A lot of these Beer of the Week columns seem to involve us rejoicing at the increased popularity of previously neglected beer ingredients. Only a few weeks ago we were hailing smoked malt as the next big thing, and now we’re lapping up rye.
As it happens, I don’t think rye ales were quite as down-and-out as other rejuvenated brews and, conversely, I’m still not sure they’ve been totally embraced by the new wave of brewers, but there’s definitely a lot more of them to be had and that is only a good thing.
We like rye beers; we’ve brewed with rye ourselves (our book contains an approximation of a Viking ale stuffed with rye grains and juniper berries); and we’re both quick to ask for a rye ale should we see one lined up behind a bar. The grain tends to give an unusual spicy sharpness to beers which, when used with care, can create interesting, rich layers of flavours and an extra level of dryness.
Rather than stick ‘rye’ in the beer’s name, as many brewers do, London’s Five Points have called theirs ‘Hook Island Red’. The red bit is obvious: the beer pours with a lovely deep mahogany colour, the kind often labeled as ‘red’ by brewers, with ‘red rye’ being a fairly common beer name in its own right. The Hook Island bit I’m less sure about. I only know it as an Australian Island famed for a monster known as ‘the tadpole creature’, which may or may not be a hoax.*
Five Points own tasting notes describe it as follows: “We think the Rye in the recipe gives some dryness and spice, and the hops add a dash of pine and passion fruit, but see what you think, everyone’s taste buds are different.” That last bit is a good comment because, for all anyone jibbers on about precise flavour profiles of beer (some beer bores will include over 20 specific flavours per beer which is, frankly, ridiculous), no one can really tell anyone else what they’re experiencing.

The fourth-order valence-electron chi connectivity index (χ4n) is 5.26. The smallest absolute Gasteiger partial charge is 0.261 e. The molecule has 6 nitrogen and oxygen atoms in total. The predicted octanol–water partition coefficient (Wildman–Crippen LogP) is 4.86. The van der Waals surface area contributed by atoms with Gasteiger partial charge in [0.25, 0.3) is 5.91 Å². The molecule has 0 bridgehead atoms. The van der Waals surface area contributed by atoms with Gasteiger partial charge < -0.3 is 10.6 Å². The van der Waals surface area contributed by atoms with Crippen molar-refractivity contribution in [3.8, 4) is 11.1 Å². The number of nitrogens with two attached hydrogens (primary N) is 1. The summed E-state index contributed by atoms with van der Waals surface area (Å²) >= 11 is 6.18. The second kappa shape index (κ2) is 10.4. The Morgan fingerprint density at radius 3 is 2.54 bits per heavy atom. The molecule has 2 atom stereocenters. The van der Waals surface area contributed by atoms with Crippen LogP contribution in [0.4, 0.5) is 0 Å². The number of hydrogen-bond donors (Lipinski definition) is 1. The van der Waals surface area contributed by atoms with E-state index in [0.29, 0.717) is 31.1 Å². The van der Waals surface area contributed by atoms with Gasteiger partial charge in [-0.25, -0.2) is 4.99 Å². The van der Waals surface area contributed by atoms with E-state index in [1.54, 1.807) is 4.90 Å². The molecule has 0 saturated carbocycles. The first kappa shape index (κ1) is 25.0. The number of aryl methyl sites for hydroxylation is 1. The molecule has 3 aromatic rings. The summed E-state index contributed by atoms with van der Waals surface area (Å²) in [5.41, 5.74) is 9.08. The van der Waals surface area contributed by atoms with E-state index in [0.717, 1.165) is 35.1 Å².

So here are my tasting notes, dictated by my own unique palette, the curried cauliflower I ate an hour ago, and any subconscious pre-conceptions I have about rye beer that may have a psychological influence on how this beer tastes to me.
I’m getting big flavours, with the rye muddling in with the overall intensity rather than hogging the limelight. Initially it’s fresh and cereal-grainy, like a bowl of boozy muesli, with subtle tropical fruit aromas and a musky woodland essence. But it doesn’t take long for the hops to brazenly stomp all over the scene, showing off with a huge depth of spicy bitterness. It leaves behind a strong, dry finish and light spray of resinous pine, with that sharper grainy taste just about clinging on til the end.
It’s not what I’m used to from rye beers, but that’s far from a complaint. This is a hop and grain powerhouse of a beer with incredible depth. A big, beery, red monster. And no hoax about it.
Brewery: The Five Points Brewing Company, Hackney, London
Beer name: Hook Island Red
Hops used: Chinook, Simcoe, Columbus
*We call ‘hoax’